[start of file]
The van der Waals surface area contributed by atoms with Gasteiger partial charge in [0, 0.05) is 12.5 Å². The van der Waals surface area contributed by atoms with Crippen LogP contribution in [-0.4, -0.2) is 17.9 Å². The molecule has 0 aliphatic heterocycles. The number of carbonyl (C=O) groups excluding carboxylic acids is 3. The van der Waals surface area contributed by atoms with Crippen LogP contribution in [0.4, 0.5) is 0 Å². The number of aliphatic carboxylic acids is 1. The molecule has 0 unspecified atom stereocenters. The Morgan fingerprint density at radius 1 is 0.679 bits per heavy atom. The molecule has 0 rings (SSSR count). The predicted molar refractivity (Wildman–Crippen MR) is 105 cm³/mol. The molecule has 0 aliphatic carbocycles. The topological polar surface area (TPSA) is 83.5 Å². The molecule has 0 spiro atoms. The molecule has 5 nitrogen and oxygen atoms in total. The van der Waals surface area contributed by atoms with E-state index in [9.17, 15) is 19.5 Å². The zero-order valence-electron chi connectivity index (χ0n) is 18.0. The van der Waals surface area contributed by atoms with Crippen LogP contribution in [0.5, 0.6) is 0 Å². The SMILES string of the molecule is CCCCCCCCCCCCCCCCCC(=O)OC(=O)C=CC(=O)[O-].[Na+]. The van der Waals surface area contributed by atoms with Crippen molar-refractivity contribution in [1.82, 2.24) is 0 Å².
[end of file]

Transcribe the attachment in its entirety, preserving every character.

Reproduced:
The van der Waals surface area contributed by atoms with Gasteiger partial charge in [0, 0.05) is 12.5 Å². The van der Waals surface area contributed by atoms with Crippen LogP contribution in [-0.4, -0.2) is 17.9 Å². The molecule has 0 aliphatic heterocycles. The number of carbonyl (C=O) groups excluding carboxylic acids is 3. The van der Waals surface area contributed by atoms with Crippen LogP contribution in [0.4, 0.5) is 0 Å². The number of aliphatic carboxylic acids is 1. The molecule has 0 unspecified atom stereocenters. The Morgan fingerprint density at radius 1 is 0.679 bits per heavy atom. The molecule has 0 rings (SSSR count). The predicted molar refractivity (Wildman–Crippen MR) is 105 cm³/mol. The molecule has 0 aliphatic carbocycles. The topological polar surface area (TPSA) is 83.5 Å². The molecule has 0 spiro atoms. The molecule has 5 nitrogen and oxygen atoms in total. The van der Waals surface area contributed by atoms with E-state index in [9.17, 15) is 19.5 Å². The zero-order valence-electron chi connectivity index (χ0n) is 18.0. The van der Waals surface area contributed by atoms with Crippen LogP contribution in [0.5, 0.6) is 0 Å². The SMILES string of the molecule is CCCCCCCCCCCCCCCCCC(=O)OC(=O)C=CC(=O)[O-].[Na+]. The van der Waals surface area contributed by atoms with Crippen molar-refractivity contribution in [1.82, 2.24) is 0 Å².